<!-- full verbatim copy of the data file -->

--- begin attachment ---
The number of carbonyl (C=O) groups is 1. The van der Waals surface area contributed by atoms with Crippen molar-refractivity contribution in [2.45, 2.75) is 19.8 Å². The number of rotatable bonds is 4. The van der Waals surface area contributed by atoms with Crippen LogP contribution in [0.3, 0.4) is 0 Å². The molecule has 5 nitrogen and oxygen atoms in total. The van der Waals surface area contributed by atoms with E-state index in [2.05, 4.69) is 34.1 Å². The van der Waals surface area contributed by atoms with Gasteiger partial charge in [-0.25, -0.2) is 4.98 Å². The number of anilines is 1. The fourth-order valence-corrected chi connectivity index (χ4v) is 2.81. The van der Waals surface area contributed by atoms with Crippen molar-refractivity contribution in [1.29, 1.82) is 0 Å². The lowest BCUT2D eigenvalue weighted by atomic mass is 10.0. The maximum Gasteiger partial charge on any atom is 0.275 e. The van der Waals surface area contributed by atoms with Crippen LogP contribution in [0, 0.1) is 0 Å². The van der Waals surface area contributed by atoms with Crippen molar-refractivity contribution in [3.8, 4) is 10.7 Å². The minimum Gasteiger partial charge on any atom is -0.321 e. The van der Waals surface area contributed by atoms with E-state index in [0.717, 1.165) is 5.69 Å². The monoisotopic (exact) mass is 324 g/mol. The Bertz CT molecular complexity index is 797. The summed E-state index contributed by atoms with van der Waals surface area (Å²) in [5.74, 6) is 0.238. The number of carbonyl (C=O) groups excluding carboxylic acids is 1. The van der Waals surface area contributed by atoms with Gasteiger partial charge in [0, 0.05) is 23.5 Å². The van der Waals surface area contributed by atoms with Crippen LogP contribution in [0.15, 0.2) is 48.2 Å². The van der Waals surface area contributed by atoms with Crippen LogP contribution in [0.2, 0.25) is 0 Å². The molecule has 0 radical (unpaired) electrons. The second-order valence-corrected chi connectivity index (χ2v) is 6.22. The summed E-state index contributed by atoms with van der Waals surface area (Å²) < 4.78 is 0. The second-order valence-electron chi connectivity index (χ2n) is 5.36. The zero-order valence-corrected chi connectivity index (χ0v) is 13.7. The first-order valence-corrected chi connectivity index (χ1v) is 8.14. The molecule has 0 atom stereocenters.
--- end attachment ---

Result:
The number of carbonyl (C=O) groups is 1. The van der Waals surface area contributed by atoms with Crippen molar-refractivity contribution in [2.45, 2.75) is 19.8 Å². The number of rotatable bonds is 4. The van der Waals surface area contributed by atoms with Crippen LogP contribution in [0.3, 0.4) is 0 Å². The molecule has 5 nitrogen and oxygen atoms in total. The van der Waals surface area contributed by atoms with E-state index in [2.05, 4.69) is 34.1 Å². The van der Waals surface area contributed by atoms with Gasteiger partial charge in [-0.25, -0.2) is 4.98 Å². The number of anilines is 1. The fourth-order valence-corrected chi connectivity index (χ4v) is 2.81. The van der Waals surface area contributed by atoms with Crippen molar-refractivity contribution in [1.29, 1.82) is 0 Å². The lowest BCUT2D eigenvalue weighted by atomic mass is 10.0. The maximum Gasteiger partial charge on any atom is 0.275 e. The van der Waals surface area contributed by atoms with Crippen LogP contribution in [0, 0.1) is 0 Å². The van der Waals surface area contributed by atoms with Crippen molar-refractivity contribution in [3.8, 4) is 10.7 Å². The minimum Gasteiger partial charge on any atom is -0.321 e. The van der Waals surface area contributed by atoms with E-state index in [0.717, 1.165) is 5.69 Å². The monoisotopic (exact) mass is 324 g/mol. The Bertz CT molecular complexity index is 797. The summed E-state index contributed by atoms with van der Waals surface area (Å²) in [5.74, 6) is 0.238. The number of carbonyl (C=O) groups excluding carboxylic acids is 1. The van der Waals surface area contributed by atoms with Gasteiger partial charge in [0, 0.05) is 23.5 Å². The van der Waals surface area contributed by atoms with Crippen LogP contribution in [0.15, 0.2) is 48.2 Å². The van der Waals surface area contributed by atoms with Crippen LogP contribution in [0.2, 0.25) is 0 Å². The molecule has 0 radical (unpaired) electrons. The second-order valence-corrected chi connectivity index (χ2v) is 6.22. The summed E-state index contributed by atoms with van der Waals surface area (Å²) < 4.78 is 0. The second-order valence-electron chi connectivity index (χ2n) is 5.36. The zero-order valence-corrected chi connectivity index (χ0v) is 13.7. The first-order valence-corrected chi connectivity index (χ1v) is 8.14. The molecule has 0 atom stereocenters.